• The ATP dependent pump is regulated by phospholamban.
      • Phosphorylated phospholamban is the active form. For example, norepinephrine causes the phosphoryllation of phospholamban and thus promotes calcium re-uptake and cardiac muscle relaxation.
    • 20% of calcium is taken out of the cell by one of two mechanisms:
      • 1- Calcium ATPase pump
      • 2- Na+/Ca++ exchanger
  • Na+/Ca++ exchanger allows the entry of 3 molecules of sodium in exchange with one molecule of calcium.
    • Digitalis blocks Na+/K+ ATPase which is usually present on the sarcolemma and leads to the following sequence of events:
      • The intracellular sodium concentration increases.
      • The gradient of sodium concentration across the sarcolemma decreases.
      • This decrease in sodium gradient will decrease the activity of the Na+/Ca++ exchanger.
      • The intracellular concentration of calcium increases.
      • Cardiac muscle contractility increases.
  • The excitation contraction coupling in the cardiac muscle, unlike that in the skeletal muscle, is modulated in such a way that different calcium levels can cause different degree of contractility.[3]
  • Shown below is a scheme summarizing the different steps in the excitation-contraction coupling in the cardiac muscle cell:

Excitation contraction coupling in the cardiac muscle cell

Histological Appearance

Multinucleated Cardiac Muscle Cells


  • Cardiac muscle exhibits cross striations formed by alternation segments of thick and thin protein filaments which are anchored by segments called Z-lines.
  • The primary structural proteins of cardiac muscle are actin and myosin.
    • The actin filaments are thin causing the lighter appearance of the I bands in muscle
    • The myosin is thicker and darker lending a darker appearance to the alternating A bands in cardiac muscle as observed by a light enhanced microscope.


  • Another histological difference between cardiac muscle and skeletal muscle is that the T-tubules in cardiac muscle are shorter, broader and run along the Z-Discs.
  • There are fewer T-tubules in comparison with Skeletal muscle.

Intercalated Discs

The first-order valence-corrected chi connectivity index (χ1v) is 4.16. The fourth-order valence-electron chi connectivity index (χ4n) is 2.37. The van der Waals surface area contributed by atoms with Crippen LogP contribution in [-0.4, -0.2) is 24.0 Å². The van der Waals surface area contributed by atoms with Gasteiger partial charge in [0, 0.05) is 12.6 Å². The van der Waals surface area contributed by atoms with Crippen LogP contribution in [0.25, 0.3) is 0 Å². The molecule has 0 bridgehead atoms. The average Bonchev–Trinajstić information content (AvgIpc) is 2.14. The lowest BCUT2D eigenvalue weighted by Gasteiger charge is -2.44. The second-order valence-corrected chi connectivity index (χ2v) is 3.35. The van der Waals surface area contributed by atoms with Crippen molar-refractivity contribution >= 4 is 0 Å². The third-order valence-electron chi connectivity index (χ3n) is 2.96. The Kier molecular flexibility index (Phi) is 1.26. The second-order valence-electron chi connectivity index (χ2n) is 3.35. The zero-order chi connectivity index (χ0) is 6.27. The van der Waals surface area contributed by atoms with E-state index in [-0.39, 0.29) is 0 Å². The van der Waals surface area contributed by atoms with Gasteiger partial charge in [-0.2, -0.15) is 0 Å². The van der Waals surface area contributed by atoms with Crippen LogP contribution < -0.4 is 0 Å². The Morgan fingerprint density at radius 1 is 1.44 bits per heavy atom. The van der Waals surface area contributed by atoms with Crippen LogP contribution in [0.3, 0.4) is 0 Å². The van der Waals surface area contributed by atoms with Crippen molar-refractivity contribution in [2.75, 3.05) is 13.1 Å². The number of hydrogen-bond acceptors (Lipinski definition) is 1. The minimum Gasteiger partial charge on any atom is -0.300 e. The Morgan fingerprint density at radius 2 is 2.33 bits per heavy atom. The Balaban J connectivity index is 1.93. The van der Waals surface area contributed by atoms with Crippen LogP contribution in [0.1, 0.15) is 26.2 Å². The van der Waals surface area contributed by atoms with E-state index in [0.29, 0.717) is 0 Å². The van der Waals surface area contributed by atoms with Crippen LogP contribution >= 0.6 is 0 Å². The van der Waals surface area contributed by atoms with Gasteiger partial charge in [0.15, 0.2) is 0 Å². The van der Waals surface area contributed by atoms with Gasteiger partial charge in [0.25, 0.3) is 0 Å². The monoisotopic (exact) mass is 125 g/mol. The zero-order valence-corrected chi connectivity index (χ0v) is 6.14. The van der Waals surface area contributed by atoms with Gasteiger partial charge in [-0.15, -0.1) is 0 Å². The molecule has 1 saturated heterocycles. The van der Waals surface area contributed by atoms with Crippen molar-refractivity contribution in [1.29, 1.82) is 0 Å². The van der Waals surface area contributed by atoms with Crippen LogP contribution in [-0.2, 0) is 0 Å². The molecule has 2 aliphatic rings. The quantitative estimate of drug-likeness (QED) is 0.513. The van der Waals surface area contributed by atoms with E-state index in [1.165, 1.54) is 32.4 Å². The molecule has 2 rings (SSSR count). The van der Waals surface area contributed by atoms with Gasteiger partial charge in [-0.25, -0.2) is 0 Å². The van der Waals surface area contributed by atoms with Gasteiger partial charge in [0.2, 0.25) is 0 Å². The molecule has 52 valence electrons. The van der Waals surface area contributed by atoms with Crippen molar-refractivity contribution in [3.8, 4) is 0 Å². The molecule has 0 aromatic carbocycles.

• An intercalated disc is an undulating double membrane separating adjacent cells in cardiac muscle fibers.
  • Intercalated discs support synchronized contraction of cardiac tissue.
  • Three types of membrane junctions exist within an intercalated disc:
    • 1- Fascia adherens are anchoring sites for actin, and connects to the closest sarcomere.
    • 2- Macula adherens stop separation during contraction by binding intermediate filaments joining the cells together, also called a desmosome.
    • 3- Gap junctions allow action potentials to spread between cardiac cells by permitting the passage of ions between cells, producing depolarization of the heart muscle.
  • Under light microscopy, intercalated discs appear as thin, typically dark-staining lines dividing adjacent cardiac muscle cells.
  • The intercalated discs run perpendicular to the direction of muscle fibers.
  • Under electron microscopy, an intercalated disc's path appears more complex.
    • At low magnification, this may appear as a convoluted electron dense structure overlying the location of the obscured Z-line.
    • At high magnification, the intercalated disc's path appears even more convoluted, with both longitudinal and transverse areas appearing in longitudinal section.[6] Gap junctions (or nexus junctions) fascia adherens (resembling the zonula adherens), and desmosomes are visible.
    • In transverse section, the intercalated disk's appearance is labyrinthine and may include isolated interdigitations.


  1. Ganong, Review of Medical Physiology, 22nd Edition. p81
  2. S Lund, GD Holman, O Schmitz, and O Pedersen. Contraction Stimulates Translocation of Glucose Transporter GLUT4 in Skeletal Muscle Through a Mechanism Distinct from that of Insulin. PNAS 92: 5817-5821.
  3. Mohrman DE, Heller LJ. Chapter 2. Characteristics of Cardiac Muscle Cells. In: Mohrman DE, Heller LJ, eds. Cardiovascular Physiology. 7th ed. New York: McGraw-Hill; 2010.
  4. Pollard, Thomas D. and Earnshaw, William. C., "Cell Biology". Philadelphia: Saunders. 2007.
  5. Olivetti G, Cigola E, Maestri R; et al. (1996). "Aging, cardiac hypertrophy and ischemic cardiomyopathy do not affect the proportion of mononucleated and multinucleated myocytes in the human heart". J. Mol. Cell. Cardiol. 28 (7): 1463–77. doi:10.1006/jmcc.1996.0137. PMID 8841934. Unknown parameter |month= ignored (help)
  6. Histology image: 22501loa – Histology Learning System at Boston University

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External links

  • Essentials of Human Physiology by Thomas M. Nosek. Section 2/2ch7/2ch7line.

See also